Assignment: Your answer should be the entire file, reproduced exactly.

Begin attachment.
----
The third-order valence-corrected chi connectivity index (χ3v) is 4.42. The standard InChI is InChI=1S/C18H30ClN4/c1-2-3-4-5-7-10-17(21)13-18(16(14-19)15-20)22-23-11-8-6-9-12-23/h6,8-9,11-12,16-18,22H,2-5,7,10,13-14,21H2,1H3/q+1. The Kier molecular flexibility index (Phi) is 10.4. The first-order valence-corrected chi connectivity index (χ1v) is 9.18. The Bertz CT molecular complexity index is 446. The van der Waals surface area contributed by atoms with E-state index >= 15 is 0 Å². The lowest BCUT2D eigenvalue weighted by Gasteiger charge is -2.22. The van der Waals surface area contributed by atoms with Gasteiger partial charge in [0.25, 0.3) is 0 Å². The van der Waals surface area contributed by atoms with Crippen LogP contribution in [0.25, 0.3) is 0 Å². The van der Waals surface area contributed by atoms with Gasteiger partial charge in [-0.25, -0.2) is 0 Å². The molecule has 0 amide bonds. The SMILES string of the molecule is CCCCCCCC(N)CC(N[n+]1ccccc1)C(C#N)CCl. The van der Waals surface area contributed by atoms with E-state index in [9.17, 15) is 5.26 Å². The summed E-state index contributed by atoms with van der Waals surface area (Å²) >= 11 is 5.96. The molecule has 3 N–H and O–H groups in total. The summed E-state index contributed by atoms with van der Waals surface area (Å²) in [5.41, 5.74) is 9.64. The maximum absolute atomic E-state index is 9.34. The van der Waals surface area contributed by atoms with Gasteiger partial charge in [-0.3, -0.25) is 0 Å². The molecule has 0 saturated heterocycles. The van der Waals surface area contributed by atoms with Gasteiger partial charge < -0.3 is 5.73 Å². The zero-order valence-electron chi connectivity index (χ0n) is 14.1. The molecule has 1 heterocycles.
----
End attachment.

The third-order valence-corrected chi connectivity index (χ3v) is 4.42. The standard InChI is InChI=1S/C18H30ClN4/c1-2-3-4-5-7-10-17(21)13-18(16(14-19)15-20)22-23-11-8-6-9-12-23/h6,8-9,11-12,16-18,22H,2-5,7,10,13-14,21H2,1H3/q+1. The Kier molecular flexibility index (Phi) is 10.4. The first-order valence-corrected chi connectivity index (χ1v) is 9.18. The Bertz CT molecular complexity index is 446. The van der Waals surface area contributed by atoms with E-state index >= 15 is 0 Å². The lowest BCUT2D eigenvalue weighted by Gasteiger charge is -2.22. The van der Waals surface area contributed by atoms with Gasteiger partial charge in [0.25, 0.3) is 0 Å². The van der Waals surface area contributed by atoms with Crippen LogP contribution in [0.25, 0.3) is 0 Å². The van der Waals surface area contributed by atoms with Gasteiger partial charge in [-0.25, -0.2) is 0 Å². The molecule has 0 amide bonds. The SMILES string of the molecule is CCCCCCCC(N)CC(N[n+]1ccccc1)C(C#N)CCl. The van der Waals surface area contributed by atoms with E-state index in [9.17, 15) is 5.26 Å². The summed E-state index contributed by atoms with van der Waals surface area (Å²) >= 11 is 5.96. The molecule has 3 N–H and O–H groups in total. The summed E-state index contributed by atoms with van der Waals surface area (Å²) in [5.41, 5.74) is 9.64. The maximum absolute atomic E-state index is 9.34. The van der Waals surface area contributed by atoms with Gasteiger partial charge in [-0.3, -0.25) is 0 Å². The molecule has 0 saturated heterocycles. The van der Waals surface area contributed by atoms with Gasteiger partial charge < -0.3 is 5.73 Å². The zero-order valence-electron chi connectivity index (χ0n) is 14.1. The molecule has 1 heterocycles.